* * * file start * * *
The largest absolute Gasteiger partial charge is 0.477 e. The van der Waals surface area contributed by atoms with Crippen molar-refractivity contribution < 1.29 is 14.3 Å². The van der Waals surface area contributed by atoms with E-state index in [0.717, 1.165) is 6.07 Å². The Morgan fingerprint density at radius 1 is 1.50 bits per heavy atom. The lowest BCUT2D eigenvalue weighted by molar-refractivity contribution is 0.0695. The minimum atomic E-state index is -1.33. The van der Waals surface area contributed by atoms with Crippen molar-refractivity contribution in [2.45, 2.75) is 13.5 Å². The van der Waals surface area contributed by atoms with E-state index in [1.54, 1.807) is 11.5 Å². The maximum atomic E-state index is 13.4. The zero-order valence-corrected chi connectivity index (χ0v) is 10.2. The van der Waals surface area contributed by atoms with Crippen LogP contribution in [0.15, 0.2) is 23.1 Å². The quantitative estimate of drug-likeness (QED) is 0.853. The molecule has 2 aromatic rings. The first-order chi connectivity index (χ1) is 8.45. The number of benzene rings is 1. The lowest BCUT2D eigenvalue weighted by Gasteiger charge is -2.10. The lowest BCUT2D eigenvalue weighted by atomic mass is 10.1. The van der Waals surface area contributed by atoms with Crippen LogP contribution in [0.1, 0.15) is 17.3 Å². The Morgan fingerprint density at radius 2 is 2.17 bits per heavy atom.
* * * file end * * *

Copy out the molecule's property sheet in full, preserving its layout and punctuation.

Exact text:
The largest absolute Gasteiger partial charge is 0.477 e. The van der Waals surface area contributed by atoms with Crippen molar-refractivity contribution < 1.29 is 14.3 Å². The van der Waals surface area contributed by atoms with E-state index in [0.717, 1.165) is 6.07 Å². The Morgan fingerprint density at radius 1 is 1.50 bits per heavy atom. The lowest BCUT2D eigenvalue weighted by molar-refractivity contribution is 0.0695. The minimum atomic E-state index is -1.33. The van der Waals surface area contributed by atoms with Crippen molar-refractivity contribution in [2.45, 2.75) is 13.5 Å². The van der Waals surface area contributed by atoms with E-state index in [1.54, 1.807) is 11.5 Å². The maximum atomic E-state index is 13.4. The zero-order valence-corrected chi connectivity index (χ0v) is 10.2. The van der Waals surface area contributed by atoms with Crippen LogP contribution in [0.15, 0.2) is 23.1 Å². The quantitative estimate of drug-likeness (QED) is 0.853. The molecule has 2 aromatic rings. The first-order chi connectivity index (χ1) is 8.45. The number of benzene rings is 1. The lowest BCUT2D eigenvalue weighted by Gasteiger charge is -2.10. The lowest BCUT2D eigenvalue weighted by atomic mass is 10.1. The van der Waals surface area contributed by atoms with Crippen LogP contribution in [0.1, 0.15) is 17.3 Å². The Morgan fingerprint density at radius 2 is 2.17 bits per heavy atom.